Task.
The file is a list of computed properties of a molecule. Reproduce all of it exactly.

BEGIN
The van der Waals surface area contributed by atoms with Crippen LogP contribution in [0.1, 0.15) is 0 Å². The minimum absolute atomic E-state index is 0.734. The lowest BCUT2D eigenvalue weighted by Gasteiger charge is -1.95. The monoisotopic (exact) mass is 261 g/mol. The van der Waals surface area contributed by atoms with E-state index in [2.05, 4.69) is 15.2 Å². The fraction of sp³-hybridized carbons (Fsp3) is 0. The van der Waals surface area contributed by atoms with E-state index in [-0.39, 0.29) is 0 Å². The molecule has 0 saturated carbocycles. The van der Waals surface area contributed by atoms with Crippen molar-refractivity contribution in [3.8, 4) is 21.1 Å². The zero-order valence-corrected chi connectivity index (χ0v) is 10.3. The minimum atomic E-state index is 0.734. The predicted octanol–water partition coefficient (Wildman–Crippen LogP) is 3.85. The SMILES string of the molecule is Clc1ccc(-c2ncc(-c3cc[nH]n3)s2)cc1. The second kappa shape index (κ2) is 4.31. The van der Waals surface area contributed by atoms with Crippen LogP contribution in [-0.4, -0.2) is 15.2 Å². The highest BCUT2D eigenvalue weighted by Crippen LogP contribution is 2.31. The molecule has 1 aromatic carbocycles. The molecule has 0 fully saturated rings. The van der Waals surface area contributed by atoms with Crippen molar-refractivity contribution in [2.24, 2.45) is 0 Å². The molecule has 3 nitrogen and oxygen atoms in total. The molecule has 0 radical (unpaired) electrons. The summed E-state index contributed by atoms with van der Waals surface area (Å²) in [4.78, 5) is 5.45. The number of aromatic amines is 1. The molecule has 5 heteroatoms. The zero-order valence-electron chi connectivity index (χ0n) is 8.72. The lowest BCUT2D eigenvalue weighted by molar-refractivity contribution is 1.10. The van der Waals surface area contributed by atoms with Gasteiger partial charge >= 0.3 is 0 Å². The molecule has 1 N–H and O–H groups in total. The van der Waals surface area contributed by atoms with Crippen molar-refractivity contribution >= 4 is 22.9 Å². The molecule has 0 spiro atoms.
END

The van der Waals surface area contributed by atoms with Crippen LogP contribution in [0.1, 0.15) is 0 Å². The minimum absolute atomic E-state index is 0.734. The lowest BCUT2D eigenvalue weighted by Gasteiger charge is -1.95. The monoisotopic (exact) mass is 261 g/mol. The van der Waals surface area contributed by atoms with E-state index in [2.05, 4.69) is 15.2 Å². The fraction of sp³-hybridized carbons (Fsp3) is 0. The van der Waals surface area contributed by atoms with E-state index in [-0.39, 0.29) is 0 Å². The molecule has 0 saturated carbocycles. The van der Waals surface area contributed by atoms with Crippen molar-refractivity contribution in [3.8, 4) is 21.1 Å². The zero-order valence-corrected chi connectivity index (χ0v) is 10.3. The minimum atomic E-state index is 0.734. The predicted octanol–water partition coefficient (Wildman–Crippen LogP) is 3.85. The SMILES string of the molecule is Clc1ccc(-c2ncc(-c3cc[nH]n3)s2)cc1. The second kappa shape index (κ2) is 4.31. The van der Waals surface area contributed by atoms with Crippen LogP contribution in [-0.4, -0.2) is 15.2 Å². The highest BCUT2D eigenvalue weighted by Crippen LogP contribution is 2.31. The molecule has 1 aromatic carbocycles. The molecule has 0 fully saturated rings. The van der Waals surface area contributed by atoms with Crippen molar-refractivity contribution in [2.24, 2.45) is 0 Å². The molecule has 3 nitrogen and oxygen atoms in total. The molecule has 0 radical (unpaired) electrons. The summed E-state index contributed by atoms with van der Waals surface area (Å²) in [4.78, 5) is 5.45. The number of aromatic amines is 1. The molecule has 5 heteroatoms. The zero-order valence-electron chi connectivity index (χ0n) is 8.72. The lowest BCUT2D eigenvalue weighted by molar-refractivity contribution is 1.10. The van der Waals surface area contributed by atoms with Gasteiger partial charge >= 0.3 is 0 Å². The molecule has 1 N–H and O–H groups in total. The van der Waals surface area contributed by atoms with Crippen molar-refractivity contribution >= 4 is 22.9 Å². The molecule has 0 spiro atoms.